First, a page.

Police chief says sorry to parents for Soham race remark

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The Independent Online

Sir Ian Blair has been forced to make an "unreserved apology" to the parents of Holly Wells and Jessica Chapman after claiming the Soham killings received too much media coverage.

But the Metropolitan Police Commissioner refused to withdraw his claim that the reporting of violent death was affected by the "institutional racism" of the media.

He provoked outrage after telling the Metropolitan Police Authority (MPA) that "almost nobody" could understand why the Soham murders in 2002 became the "the biggest story in Britain". He also contrasted the extensive coverage given to the fatal stabbing of the London lawyer Tom ap Rhys Pryce to the coverage of the murder of Balbir Matharu, an Asian man killed while trying to stop thieves stealing his car stereo.

Sir Ian told BBC Radio 4's Today programme that he did not want to "add to any distress of people still grieving from Soham". He said: "I obviously have to unreservedly apologise to anyone connected to the Soham murders, especially the parents of Holly and Jessica, for reigniting the story. It was not intended to diminish the significance of this dreadful crime."

He said his remarks came during a discussion at the MPA over whether more resources were allocated to high-profile murders. But Sir Ian repeated that the murders of Mr Rhys Price and Mr Matharu had been treated "entirely differently" by the media and that race had been a factor in this. "It is difficult to explain to the families who see the differential media coverage as indicative of police interest," he said. "It is really a question of what is it that drives the news agenda."

Sir Ian acknowledged the murders of Stephen Lawrence and Damilola Taylor had been widely reported. But he argued that such cases were rare, with many killings within the black community going virtually unreported. "I think if we look at different cases, they do produce completely different coverage," he said. "One of the dividing lines is race, one of the dividing lines is gender, one of the dividing lines is age."

Dee Edwards, from the campaign group Mothers Against Murder and Aggression, denounced Sir Ian's Soham comments. "It is always big news when a child goes missing and always should be," she said.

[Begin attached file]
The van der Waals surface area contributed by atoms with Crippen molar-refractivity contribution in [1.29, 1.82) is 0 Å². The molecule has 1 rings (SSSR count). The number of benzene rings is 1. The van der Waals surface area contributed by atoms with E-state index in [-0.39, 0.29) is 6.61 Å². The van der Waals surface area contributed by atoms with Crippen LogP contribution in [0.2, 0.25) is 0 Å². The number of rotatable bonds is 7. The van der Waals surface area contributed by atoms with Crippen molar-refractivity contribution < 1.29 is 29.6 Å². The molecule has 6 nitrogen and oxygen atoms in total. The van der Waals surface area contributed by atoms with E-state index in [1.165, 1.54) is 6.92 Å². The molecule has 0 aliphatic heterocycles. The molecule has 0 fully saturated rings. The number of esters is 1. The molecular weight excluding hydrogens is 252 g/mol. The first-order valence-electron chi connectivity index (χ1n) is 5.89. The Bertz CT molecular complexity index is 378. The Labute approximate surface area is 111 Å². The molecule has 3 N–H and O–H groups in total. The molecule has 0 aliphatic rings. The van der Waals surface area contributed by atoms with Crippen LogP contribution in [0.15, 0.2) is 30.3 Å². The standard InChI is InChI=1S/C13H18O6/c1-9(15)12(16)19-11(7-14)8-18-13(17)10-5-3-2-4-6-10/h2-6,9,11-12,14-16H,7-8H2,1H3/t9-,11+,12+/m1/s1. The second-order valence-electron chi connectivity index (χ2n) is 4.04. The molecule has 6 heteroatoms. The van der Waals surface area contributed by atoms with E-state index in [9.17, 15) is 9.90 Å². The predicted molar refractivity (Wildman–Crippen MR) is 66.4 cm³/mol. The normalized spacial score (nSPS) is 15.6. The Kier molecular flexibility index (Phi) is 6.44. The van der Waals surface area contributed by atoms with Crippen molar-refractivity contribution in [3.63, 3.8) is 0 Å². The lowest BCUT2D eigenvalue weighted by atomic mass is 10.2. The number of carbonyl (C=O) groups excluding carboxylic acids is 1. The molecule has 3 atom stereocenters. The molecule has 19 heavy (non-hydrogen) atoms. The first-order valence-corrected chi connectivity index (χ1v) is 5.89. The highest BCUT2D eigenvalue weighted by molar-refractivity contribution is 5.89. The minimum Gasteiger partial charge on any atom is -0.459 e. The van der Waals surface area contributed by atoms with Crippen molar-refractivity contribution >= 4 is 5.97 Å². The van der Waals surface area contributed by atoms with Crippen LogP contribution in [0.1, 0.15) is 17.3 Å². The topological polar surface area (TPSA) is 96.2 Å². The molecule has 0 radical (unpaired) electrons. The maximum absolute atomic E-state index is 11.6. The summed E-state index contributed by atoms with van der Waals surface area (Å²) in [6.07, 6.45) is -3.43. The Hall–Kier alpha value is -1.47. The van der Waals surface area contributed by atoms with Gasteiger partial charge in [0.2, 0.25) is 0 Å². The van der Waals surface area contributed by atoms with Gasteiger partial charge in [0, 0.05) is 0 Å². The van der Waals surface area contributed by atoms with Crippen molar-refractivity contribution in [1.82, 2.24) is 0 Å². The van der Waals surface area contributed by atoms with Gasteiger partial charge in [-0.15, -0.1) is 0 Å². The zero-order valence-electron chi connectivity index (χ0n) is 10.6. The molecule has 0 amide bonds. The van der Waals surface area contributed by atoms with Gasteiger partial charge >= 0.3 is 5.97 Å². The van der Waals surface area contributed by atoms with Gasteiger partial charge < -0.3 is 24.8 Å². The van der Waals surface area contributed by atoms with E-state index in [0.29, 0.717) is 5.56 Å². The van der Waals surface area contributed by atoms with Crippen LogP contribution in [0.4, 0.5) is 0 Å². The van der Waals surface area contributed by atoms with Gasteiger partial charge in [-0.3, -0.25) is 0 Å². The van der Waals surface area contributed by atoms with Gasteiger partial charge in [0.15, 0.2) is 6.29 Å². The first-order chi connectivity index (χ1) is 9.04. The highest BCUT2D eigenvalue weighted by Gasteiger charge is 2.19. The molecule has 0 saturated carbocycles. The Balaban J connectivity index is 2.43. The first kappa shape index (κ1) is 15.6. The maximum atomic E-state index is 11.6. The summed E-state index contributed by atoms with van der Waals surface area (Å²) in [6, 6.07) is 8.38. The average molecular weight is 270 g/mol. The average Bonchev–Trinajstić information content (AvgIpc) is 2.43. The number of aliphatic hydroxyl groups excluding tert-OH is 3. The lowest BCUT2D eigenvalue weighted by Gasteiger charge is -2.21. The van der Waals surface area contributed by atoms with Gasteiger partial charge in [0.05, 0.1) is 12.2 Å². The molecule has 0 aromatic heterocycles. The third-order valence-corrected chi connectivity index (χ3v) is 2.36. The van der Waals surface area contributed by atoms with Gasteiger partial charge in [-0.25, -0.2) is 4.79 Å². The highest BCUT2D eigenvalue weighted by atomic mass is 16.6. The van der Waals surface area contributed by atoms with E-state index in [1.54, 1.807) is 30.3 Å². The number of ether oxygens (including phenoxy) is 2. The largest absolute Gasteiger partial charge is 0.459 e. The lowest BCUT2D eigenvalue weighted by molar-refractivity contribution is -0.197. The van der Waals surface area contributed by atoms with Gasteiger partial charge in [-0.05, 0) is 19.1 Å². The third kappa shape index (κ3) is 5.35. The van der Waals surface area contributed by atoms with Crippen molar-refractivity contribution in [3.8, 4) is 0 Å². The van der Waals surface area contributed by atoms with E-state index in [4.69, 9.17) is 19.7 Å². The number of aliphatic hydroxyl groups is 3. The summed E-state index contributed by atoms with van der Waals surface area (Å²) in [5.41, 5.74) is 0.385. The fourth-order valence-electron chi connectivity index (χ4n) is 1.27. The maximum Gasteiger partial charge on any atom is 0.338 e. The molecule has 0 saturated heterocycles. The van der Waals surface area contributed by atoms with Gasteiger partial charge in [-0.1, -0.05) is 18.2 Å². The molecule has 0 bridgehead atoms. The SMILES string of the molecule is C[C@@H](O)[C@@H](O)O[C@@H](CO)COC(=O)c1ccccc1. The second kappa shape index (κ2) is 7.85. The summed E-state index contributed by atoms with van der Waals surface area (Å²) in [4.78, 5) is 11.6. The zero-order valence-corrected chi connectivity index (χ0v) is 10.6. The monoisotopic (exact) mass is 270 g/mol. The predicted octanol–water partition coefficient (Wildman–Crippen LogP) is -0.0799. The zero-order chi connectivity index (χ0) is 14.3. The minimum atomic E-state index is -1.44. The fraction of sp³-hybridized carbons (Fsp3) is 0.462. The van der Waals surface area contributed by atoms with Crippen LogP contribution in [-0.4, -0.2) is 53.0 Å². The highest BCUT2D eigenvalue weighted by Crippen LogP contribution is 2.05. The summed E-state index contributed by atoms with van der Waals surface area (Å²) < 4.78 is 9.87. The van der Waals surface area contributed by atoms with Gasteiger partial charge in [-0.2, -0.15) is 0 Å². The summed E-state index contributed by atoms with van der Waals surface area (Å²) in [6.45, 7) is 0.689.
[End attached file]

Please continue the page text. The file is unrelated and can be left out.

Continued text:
Shy Keenan, from the Phoenix Survivors group for abused children, said Soham was a "landmark moment" and that if Sir Ian could not understand that, "he should never have been a policeman".

The Labour peer Lord Harris of Haringey, who chairs the parliamentary group on policing, said: "All murders have appalling consequences for those affected by them. It would be wrong if policing priorities were dictated by the volume of newsprint devoted to some cases rather than others."

Khalid Mahmood, the Labour MP for Birmingham Perry Barr, said: "There have been murder cases in my constituency, both white and black, who haven't had the high profile that you would have got normally because there were other stories breaking at the time."

Sir Ian received backing yesterday from Ken Livingstone, the Mayor of London. He said: "The situation regarding institutional racism in the popular press has improved, but there is still a considerable way to go. Murders and attacks on black and Asian people simply do not dominate the news agenda in the same way as many of those affecting white people."

The use of the phrase "institutional racism" has a particular resonance for the Met as the same words were chosen to describe the force by the inquiry into its investigation of Stephen Lawrence's murder. Sir Ian has repeatedly attempted to drag the force from its racist past. In 1999, he said: "The police service is still trying to serve a multicultural and modern nation with a homogenous and traditional working culture."

After the July 7 bomb attacks, Sir Ian stressed the need to reach out to ethnic groups. He said: "It's communities that will defeat terrorism, not the police."